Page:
Fintech is a catch-all term for a huge number of new financial services, digital wallets, data analysis systems, money transfer technologies, stock market algorithms, start-ups, personal finance apps and many other elements that mean different things to people from different industries. Its roots lie in the Silicon Valleys and Tech Cities of this world, but its gaze is purposefully set on the emerging markets. With over 90% of the world’s under-30s living in emerging economies, these territories are the ideal beneficiaries of an industry that received more than US$19bn worth of investment over the last year – double the amount in 2015.
In terms of how these technologies spread, it is useful to draw parallels with global telecoms systems and digital technologies that rooted themselves deep in developing economies over the last decade.
Mobile internet penetration worldwide has doubled from 18% in 2011 to 36% today; by 2017, mobile access will exceed fixed-line access, with 54% penetration compared to 51% currently, according to the Alcatel-Lucent, a telecoms equipment manufacturer. There will be roughly 352 million Long Term Evolution (LTE, or 4G) connections in emerging markets by 2017 – roughly 10% of global mobile broadband. And by 2020, 12 of the top 15 smartphone markets will be in emerging economies.
4G/LTE (Fourth Generation / Long Term Evolution) is the next stage in mobile network development and provides users with much faster data speeds than 3G is able to. The International Telecommunication Union (ITU-R) set standards for 4G connectivity in March of 2008, requiring all services described as 4G to adhere to a set of speed and connection standards. For mobile use, including smartphones and tablets, connection speeds need to have a peak of at least 100 megabits per second, and for more stationary uses such as mobile hotspots, at least 1 gigabit per second.
According to the World Bank by 2017, roughly 87% of all broadband connections in emerging markets will be mobile. The spread of wireless connectivity is much faster than in many developed markets because lack of fixed communications infrastructure allows these countries to bypass the slow process of improving land-based connectivity.
Increasing mobile and online connectivity allows for faster communication, better quality of service, and more efficient governance. It also improves engagement, a driving force behind the distribution of new technologies and communication systems.
Big data and the spread of mobile technologies increases corporate and government transparency, removes bureaucratic blocks and helps to tackle corruption, while also making a host of industries more inclusive and accessible to broader segments of the population. This “digitalisation” of emerging markets is proceeding at warp speed. According to WB’s estimates, a mere 10% increase in broadband connectivity brings about a 1.4% bump to a country’s GDP.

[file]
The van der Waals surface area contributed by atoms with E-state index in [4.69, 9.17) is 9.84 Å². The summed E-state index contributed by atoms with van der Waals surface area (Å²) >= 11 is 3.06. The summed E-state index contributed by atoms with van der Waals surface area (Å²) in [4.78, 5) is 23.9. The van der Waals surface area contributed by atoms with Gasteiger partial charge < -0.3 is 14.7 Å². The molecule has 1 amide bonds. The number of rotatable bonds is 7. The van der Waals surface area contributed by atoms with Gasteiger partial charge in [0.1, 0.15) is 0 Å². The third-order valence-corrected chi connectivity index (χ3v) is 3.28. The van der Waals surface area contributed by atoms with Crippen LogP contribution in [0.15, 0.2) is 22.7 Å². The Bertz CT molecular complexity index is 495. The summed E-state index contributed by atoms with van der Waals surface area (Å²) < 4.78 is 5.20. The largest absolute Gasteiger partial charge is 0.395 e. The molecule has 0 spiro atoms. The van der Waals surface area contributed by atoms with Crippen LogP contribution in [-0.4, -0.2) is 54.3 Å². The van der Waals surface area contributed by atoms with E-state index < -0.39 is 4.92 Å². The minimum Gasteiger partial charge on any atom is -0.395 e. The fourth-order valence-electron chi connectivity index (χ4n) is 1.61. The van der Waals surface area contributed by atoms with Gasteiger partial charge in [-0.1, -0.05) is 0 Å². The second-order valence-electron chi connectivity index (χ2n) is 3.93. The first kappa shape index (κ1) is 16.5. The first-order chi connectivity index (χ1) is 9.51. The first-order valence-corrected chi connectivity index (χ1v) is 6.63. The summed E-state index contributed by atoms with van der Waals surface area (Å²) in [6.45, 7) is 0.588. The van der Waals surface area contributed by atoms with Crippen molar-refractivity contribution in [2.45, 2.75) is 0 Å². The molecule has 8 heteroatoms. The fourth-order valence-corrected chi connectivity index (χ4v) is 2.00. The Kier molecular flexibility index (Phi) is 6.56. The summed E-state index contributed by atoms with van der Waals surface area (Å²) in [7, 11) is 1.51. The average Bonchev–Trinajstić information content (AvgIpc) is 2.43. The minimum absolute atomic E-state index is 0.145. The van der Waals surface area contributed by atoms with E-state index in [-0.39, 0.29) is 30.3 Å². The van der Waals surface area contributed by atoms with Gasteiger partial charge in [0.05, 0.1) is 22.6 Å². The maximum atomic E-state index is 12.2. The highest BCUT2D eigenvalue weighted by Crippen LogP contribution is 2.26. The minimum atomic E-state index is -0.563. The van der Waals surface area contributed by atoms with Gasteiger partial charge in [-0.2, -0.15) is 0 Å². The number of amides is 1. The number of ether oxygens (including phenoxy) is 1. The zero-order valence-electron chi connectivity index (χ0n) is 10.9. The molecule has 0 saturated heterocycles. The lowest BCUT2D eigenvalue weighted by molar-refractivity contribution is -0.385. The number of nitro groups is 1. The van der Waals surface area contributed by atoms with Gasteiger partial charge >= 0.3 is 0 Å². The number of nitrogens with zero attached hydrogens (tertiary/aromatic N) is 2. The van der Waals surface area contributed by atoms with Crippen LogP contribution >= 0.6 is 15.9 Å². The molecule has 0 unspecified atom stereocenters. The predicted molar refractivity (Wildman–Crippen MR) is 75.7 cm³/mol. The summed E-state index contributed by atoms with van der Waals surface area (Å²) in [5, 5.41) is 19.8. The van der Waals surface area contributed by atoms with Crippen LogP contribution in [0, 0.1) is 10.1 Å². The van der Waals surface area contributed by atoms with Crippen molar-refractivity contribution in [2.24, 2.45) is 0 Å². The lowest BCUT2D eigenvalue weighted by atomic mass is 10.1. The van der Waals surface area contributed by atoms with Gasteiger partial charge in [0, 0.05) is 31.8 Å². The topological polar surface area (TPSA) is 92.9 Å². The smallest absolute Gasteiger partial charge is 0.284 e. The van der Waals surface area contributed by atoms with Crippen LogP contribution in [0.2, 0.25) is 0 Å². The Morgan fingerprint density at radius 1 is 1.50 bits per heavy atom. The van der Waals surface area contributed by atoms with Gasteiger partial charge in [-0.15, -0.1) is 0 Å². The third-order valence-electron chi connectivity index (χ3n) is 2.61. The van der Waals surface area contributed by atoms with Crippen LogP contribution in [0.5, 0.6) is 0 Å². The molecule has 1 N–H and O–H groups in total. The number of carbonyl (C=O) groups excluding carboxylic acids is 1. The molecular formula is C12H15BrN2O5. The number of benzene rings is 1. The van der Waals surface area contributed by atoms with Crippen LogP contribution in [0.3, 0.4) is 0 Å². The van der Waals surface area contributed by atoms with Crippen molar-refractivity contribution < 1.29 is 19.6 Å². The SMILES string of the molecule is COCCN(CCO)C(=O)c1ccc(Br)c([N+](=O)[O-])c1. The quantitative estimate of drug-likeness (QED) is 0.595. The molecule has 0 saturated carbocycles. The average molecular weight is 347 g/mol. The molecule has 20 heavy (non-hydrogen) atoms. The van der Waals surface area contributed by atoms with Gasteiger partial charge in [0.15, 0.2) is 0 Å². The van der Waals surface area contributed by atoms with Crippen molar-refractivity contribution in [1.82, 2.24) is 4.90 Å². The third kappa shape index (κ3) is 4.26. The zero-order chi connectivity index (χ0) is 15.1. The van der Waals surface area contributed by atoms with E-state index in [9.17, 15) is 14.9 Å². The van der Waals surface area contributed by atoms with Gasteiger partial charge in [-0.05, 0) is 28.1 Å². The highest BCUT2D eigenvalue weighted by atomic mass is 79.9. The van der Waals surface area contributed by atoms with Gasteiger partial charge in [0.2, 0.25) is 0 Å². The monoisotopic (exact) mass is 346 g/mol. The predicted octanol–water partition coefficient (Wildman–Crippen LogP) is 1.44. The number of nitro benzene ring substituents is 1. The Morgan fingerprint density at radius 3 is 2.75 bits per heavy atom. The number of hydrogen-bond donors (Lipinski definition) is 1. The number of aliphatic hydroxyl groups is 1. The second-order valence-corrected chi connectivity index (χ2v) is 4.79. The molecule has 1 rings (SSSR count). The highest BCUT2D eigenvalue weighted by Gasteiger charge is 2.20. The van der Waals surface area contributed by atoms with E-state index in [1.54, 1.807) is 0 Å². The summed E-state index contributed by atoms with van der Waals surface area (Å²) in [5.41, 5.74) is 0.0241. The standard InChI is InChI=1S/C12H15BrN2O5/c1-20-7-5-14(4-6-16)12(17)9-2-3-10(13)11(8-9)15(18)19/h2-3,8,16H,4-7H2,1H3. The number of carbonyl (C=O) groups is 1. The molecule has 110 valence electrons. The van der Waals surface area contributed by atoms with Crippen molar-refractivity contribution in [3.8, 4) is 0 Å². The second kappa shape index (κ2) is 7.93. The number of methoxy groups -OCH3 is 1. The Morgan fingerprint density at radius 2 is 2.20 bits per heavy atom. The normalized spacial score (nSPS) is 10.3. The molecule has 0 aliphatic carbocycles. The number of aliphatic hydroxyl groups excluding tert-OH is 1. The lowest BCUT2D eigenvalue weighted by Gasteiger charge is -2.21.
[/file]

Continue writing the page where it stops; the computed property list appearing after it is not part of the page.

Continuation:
For Fintech, the same factors are in play. Low-cost financial services, according to McKinsey Global Institute estimates, could add 6% to emerging market GDP by 2025, equating to nearly US$3.7tn, generating up to US$2.1tn in extra lending to individuals and small businesses. The change could attract as much as US$4.2tn of deposits to financial services providers.
According to the report, governments could gain US$110bn per year by reducing leakage in public spending and tax collection, while other consumers stand to save US$400bn annually in direct costs by shifting from traditional to digital accounts, which can be 80% to 90% less expensive to service.
Regulating the Fintech Revolution
At the heart of many Fintech products and developments are innovative encryption systems, such as blockchain - a distributed database that maintains a continuously-growing list of ordered records called ‘blocks’ and maintains a high level of security through a system called decentralized consensus.
A blockchain is a database where a client can rely on the records/entries to be legitimate since falsifying them is expensive and requires consensus of other clients, not party to the transaction. The older an entry is, the more expensive it becomes to manipulate it. In a traditional database, the records can be manipulated by the administrator of the database at will. So, for a currency system like bitcoin, using such an administrate would entail inherent risk, so instead blockchain is used. It's a distributed ledger that is made in a way so that if a fraudulent transaction is attempted, or someone tries to "spend" the same token-of-value twice, the blockchain will by public consensus reject the transaction.
Encryption technologies have opened doors to a host of other Fintech innovations, from cryptocurrencies and instant money transfers, to mobile banking, credit checks and microfinancing. Many of these disruptive technologies already have a strong presence in the financial systems of the emerging economies, producing both cost-saving benefits and policy nightmares for consumers and governments, respectively.
Consider China and India, for example, two emerging market countries that now lead in Fintech. They share a huge online presence, significant skills in IT, a highly active user-base that is e-finance savvy, and a large number of early adopters.